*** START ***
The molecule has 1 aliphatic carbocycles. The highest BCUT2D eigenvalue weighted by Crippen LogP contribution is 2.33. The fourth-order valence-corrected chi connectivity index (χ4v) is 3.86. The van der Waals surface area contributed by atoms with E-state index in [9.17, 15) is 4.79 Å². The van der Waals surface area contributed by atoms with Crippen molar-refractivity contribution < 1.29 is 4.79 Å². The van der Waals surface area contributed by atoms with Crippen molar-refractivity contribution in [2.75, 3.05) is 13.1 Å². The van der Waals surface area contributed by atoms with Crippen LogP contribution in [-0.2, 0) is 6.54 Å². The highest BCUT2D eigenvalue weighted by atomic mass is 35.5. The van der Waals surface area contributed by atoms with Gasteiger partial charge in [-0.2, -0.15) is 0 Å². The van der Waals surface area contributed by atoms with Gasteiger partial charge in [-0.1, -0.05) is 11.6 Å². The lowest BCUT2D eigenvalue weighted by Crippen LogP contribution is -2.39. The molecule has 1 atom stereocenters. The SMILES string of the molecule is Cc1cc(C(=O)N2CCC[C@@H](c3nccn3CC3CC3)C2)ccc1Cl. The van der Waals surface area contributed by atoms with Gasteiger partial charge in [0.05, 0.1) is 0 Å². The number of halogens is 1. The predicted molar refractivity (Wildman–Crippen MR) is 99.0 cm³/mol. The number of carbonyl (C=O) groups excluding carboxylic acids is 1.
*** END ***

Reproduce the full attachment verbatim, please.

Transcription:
The molecule has 1 aliphatic carbocycles. The highest BCUT2D eigenvalue weighted by Crippen LogP contribution is 2.33. The fourth-order valence-corrected chi connectivity index (χ4v) is 3.86. The van der Waals surface area contributed by atoms with E-state index in [9.17, 15) is 4.79 Å². The van der Waals surface area contributed by atoms with Crippen molar-refractivity contribution < 1.29 is 4.79 Å². The van der Waals surface area contributed by atoms with Crippen molar-refractivity contribution in [2.75, 3.05) is 13.1 Å². The van der Waals surface area contributed by atoms with Crippen LogP contribution in [-0.2, 0) is 6.54 Å². The highest BCUT2D eigenvalue weighted by atomic mass is 35.5. The van der Waals surface area contributed by atoms with Gasteiger partial charge in [-0.2, -0.15) is 0 Å². The van der Waals surface area contributed by atoms with Gasteiger partial charge in [-0.1, -0.05) is 11.6 Å². The lowest BCUT2D eigenvalue weighted by Crippen LogP contribution is -2.39. The molecule has 1 atom stereocenters. The SMILES string of the molecule is Cc1cc(C(=O)N2CCC[C@@H](c3nccn3CC3CC3)C2)ccc1Cl. The van der Waals surface area contributed by atoms with Gasteiger partial charge in [0.05, 0.1) is 0 Å². The number of halogens is 1. The predicted molar refractivity (Wildman–Crippen MR) is 99.0 cm³/mol. The number of carbonyl (C=O) groups excluding carboxylic acids is 1.